Published June 9, 2015
Circulation: Cardiovascular Quality and Outcomes

Newborns with hypoplastic left heart syndrome (HLHS) need open-heart surgery shortly after birth, then a second several months later, and a third several years later. Yet after the initial operation, 10 to 15 percent of babies never make it to the second surgery.

That high-risk interstage timeframe became the focus of a multi-institutional learning network supported by the Anderson Center. The network brings together parents, clinicians, and researchers to improve outcomes by sharing research and quality improvement data.

This network involves 60 U.S. pediatric cardiology centers that participate in the National Pediatric Cardiology Quality Improvement Collaborative (NPC-QIC).

The study, published June 9, 2015, was led by Jeffrey Anderson, MD, MPH, chief quality officer at the Heart Institute; and senior author Carole Lannon, MD, MPH, director of Learning Networks at the Anderson Center.

“Networks are the best way to improve outcomes for populations of patients at scale,” says Lannon, “especially for those with a rare disease.”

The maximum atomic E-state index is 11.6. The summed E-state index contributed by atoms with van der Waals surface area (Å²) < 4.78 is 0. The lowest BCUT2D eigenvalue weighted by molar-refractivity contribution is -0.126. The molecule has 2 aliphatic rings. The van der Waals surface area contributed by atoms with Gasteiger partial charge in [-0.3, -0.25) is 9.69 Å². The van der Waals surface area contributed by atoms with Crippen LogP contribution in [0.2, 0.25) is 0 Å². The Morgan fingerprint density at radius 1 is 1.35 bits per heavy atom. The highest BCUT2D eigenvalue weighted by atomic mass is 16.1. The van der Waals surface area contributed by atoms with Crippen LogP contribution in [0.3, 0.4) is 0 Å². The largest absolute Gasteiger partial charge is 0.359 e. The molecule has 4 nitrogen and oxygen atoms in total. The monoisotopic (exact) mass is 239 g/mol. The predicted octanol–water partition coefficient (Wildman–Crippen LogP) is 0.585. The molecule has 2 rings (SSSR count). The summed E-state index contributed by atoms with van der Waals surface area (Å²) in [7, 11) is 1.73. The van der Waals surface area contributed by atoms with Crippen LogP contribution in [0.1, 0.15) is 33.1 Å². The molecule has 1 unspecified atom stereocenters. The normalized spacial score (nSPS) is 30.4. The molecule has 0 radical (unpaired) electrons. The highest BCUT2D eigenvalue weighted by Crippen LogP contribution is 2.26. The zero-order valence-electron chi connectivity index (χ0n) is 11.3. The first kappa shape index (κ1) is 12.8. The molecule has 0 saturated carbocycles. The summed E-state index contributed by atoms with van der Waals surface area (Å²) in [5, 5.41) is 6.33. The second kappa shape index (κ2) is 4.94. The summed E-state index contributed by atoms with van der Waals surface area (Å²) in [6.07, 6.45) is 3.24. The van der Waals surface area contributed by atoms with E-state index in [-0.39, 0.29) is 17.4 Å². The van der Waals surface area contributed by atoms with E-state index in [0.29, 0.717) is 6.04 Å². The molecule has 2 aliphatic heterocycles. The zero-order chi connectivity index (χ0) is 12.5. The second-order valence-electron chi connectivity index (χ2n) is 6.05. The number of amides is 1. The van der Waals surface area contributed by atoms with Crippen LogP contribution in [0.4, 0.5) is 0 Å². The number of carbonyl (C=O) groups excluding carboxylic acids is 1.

Researchers analyzed data on 1,163 infants from 52 surgical centers. This included 1,050 who completed the interstage with second-surgery palliation, 18 who underwent transplantation during interstage, and 95 who died during interstage.

The team found improvements in survival rates over time, despite no clear changes in medications or therapy strategies. The key: clinical care centers learning from each other and families, testing strategies, and developing reliable care processes.

“While the improvement in mortality, with no new surgical or cardiac interventions, is important to our field,” Anderson says, “just as important is the proof that cardiac centers can come together, collaborate, and improve outcomes by sharing practices."